Concluding that vitamins are bad based on two recent studies, is like giving people high doses of random medications for years at a time, and then concluding that medications are bad because people got sick and died.
The two recent studies (one in older women taking many vitamins, and another in men taking high doses of vitamin E) reported a slightly higher death rate from taking high doses of vitamins, many of which were synthetic, of questionable quality, and randomly consumed whether people needed them on not. This approach to taking vitamins is distinctly different than the logical, rational approach of taking low doses of natural, “biologically active” supplements that are matched to the individual needs of each person.
The proper and safe use of vitamin supplementation is a science, and there are doctors who are trained in this science. For example, I hold two post-graduate Diplomate titles specifically in the field of Nutrition, as a “Diplomate of the College of Clinical Nutrition of the American Association of Integrative Medicine” and as a “Diplomate of the Chiropractic Board of Clinical Nutrition”. I can tell you that it is not wise to randomly take high doses of vitamins, regardless of their quality, and I can say the same for medications. Presumably, if you take medications you do so at the direction of an expert, your physician, who prescribes the specific medication for you and then periodically re-evaluates your needs.
Vitamin supplementation can be a powerful tool for restoring and maintaing health and improving human performance, but the matching process is absolutely critical to insure that each person is taking the right vitamins for them. Furthermore, the periodic re-evalution of one’s supplementation is a necessity, because vitamins alter your body chemistry, and the needs of your body change over time.
Since one of the recent studies involved the use of high doses of vitamin E and the risk of prostate cancer, I am including an excerpt from page 201 of my book, Your Inner Pharmacy, that was published in 2006: ”There is a big difference between taking megadoses of a few nutrients—an approach I rarely recommend—and the common (and safe) supplementation of low dosages of a variety of high-quality, biologically active nutrients. Most of us will benefit from the latter, which provides many nutrients that are both missing from foods and are increasingly needed due to demanding lifestyles, and which does not overload the body with any one nutrient.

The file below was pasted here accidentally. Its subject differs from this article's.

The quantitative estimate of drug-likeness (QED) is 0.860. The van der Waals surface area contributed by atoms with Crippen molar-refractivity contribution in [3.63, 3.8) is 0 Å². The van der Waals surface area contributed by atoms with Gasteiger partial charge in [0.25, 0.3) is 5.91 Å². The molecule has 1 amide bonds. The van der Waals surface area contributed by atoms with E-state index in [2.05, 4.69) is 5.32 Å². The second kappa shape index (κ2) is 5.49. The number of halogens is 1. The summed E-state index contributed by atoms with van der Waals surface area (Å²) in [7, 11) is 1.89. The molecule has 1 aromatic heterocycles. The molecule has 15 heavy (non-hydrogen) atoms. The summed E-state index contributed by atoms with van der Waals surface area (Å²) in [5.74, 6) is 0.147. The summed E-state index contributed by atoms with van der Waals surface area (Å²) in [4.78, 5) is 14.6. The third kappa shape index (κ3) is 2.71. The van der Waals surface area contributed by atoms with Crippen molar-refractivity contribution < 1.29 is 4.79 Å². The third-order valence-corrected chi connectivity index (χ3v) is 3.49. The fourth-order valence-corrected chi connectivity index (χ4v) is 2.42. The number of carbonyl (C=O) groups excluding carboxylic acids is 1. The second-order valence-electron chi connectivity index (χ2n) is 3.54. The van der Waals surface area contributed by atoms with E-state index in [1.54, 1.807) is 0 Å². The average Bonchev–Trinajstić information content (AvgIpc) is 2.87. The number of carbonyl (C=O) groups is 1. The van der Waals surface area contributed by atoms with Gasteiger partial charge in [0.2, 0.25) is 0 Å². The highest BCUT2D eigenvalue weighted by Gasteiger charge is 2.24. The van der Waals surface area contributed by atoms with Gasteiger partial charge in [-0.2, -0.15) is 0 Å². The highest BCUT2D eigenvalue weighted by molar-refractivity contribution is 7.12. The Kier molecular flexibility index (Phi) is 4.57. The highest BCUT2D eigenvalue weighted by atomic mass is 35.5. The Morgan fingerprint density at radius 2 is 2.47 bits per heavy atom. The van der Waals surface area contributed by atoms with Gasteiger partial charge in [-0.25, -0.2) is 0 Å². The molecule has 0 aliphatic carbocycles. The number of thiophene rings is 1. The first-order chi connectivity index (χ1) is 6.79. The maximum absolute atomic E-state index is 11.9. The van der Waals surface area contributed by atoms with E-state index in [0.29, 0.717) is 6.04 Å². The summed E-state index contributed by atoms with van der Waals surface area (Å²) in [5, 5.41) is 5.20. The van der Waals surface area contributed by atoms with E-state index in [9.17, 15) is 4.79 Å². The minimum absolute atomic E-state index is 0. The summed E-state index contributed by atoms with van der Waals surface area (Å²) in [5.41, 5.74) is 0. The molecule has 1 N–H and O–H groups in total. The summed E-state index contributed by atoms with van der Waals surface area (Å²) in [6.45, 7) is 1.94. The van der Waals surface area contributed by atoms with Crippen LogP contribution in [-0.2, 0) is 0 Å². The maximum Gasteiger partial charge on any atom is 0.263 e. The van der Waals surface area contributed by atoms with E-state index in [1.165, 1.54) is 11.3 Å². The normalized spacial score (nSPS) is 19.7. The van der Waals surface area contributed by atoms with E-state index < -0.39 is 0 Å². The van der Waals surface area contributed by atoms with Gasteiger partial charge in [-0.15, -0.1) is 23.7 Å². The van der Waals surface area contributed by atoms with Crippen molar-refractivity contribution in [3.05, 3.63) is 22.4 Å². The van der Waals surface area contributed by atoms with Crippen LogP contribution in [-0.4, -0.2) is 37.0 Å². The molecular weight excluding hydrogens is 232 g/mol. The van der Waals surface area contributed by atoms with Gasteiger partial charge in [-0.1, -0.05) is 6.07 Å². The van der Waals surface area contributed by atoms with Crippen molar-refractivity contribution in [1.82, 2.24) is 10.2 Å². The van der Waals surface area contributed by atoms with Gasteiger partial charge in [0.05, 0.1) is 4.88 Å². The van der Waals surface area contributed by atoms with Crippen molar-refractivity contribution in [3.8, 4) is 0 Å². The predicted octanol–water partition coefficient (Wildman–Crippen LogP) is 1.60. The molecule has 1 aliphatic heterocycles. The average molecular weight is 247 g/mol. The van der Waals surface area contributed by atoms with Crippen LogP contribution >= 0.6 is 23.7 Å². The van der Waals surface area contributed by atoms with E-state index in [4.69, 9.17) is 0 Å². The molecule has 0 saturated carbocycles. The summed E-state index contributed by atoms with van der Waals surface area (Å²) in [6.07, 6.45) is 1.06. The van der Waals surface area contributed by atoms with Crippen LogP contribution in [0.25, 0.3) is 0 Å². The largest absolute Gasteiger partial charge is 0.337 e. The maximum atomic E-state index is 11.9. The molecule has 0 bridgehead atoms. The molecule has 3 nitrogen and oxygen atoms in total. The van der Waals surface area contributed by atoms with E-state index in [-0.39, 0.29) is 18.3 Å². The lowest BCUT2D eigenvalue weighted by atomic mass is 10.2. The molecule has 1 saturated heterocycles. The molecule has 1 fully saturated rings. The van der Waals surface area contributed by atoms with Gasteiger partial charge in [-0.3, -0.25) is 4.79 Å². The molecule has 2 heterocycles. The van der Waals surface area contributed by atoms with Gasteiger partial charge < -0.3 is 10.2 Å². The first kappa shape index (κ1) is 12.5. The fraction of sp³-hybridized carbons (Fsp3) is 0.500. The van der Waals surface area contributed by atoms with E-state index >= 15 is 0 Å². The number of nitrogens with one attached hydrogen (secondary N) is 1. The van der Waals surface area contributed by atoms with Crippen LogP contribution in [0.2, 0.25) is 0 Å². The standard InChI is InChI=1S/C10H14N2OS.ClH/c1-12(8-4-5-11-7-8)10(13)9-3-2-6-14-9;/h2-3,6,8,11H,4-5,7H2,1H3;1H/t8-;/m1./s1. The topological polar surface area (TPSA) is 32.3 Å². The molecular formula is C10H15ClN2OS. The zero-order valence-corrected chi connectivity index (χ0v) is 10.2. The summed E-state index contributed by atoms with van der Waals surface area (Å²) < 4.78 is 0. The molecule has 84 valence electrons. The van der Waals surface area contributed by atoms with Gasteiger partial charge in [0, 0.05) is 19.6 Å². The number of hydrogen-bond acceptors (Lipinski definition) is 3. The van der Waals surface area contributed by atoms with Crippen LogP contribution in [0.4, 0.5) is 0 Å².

High doses of vitamin E (above 400 IUs a day) may often have many effects opposite to the same vitamin in lower doses. The amount you take determines its effects. For example, while lower doses of vitamin E will often help decrease blood pressure, amounts higher than 400 units a day can raise blood pressure. Lower doses help to decrease inflammation, while higher doses actually block the Inner Pharmacy’s production of anti-inflammatory chemicals and lead to further inflammation. Throughout my career, I have reduced the vitamin E intake of many patients who were influenced by the typical “more-is-better” mentality.
Since certain health problems can be aggravated by high doses of vitamin E, some people worry that vitamin E is harmful, which is not true. This misunderstanding then creates a phobia of taking vitamins.”
My advice is to acknowledge that vitamins do affect the physiology of the body and to seek out an expert who can guide you in the safe, optimal, and efficient use of vitamin supplementation to support your own body and lifestyle. If you don’t know where to start, check out the health questionnaire on my website, yourinnerpharmacy.com, which will help to match you to a set of high quality, low-dose, natural supplements that you can take for 4-6 weeks and then re-evaluate. You can also schedule a consultation through my office, which is an opportunity to review your specific health history and concerns. Either of these approaches is strikingly different from that which recently received so much media attention.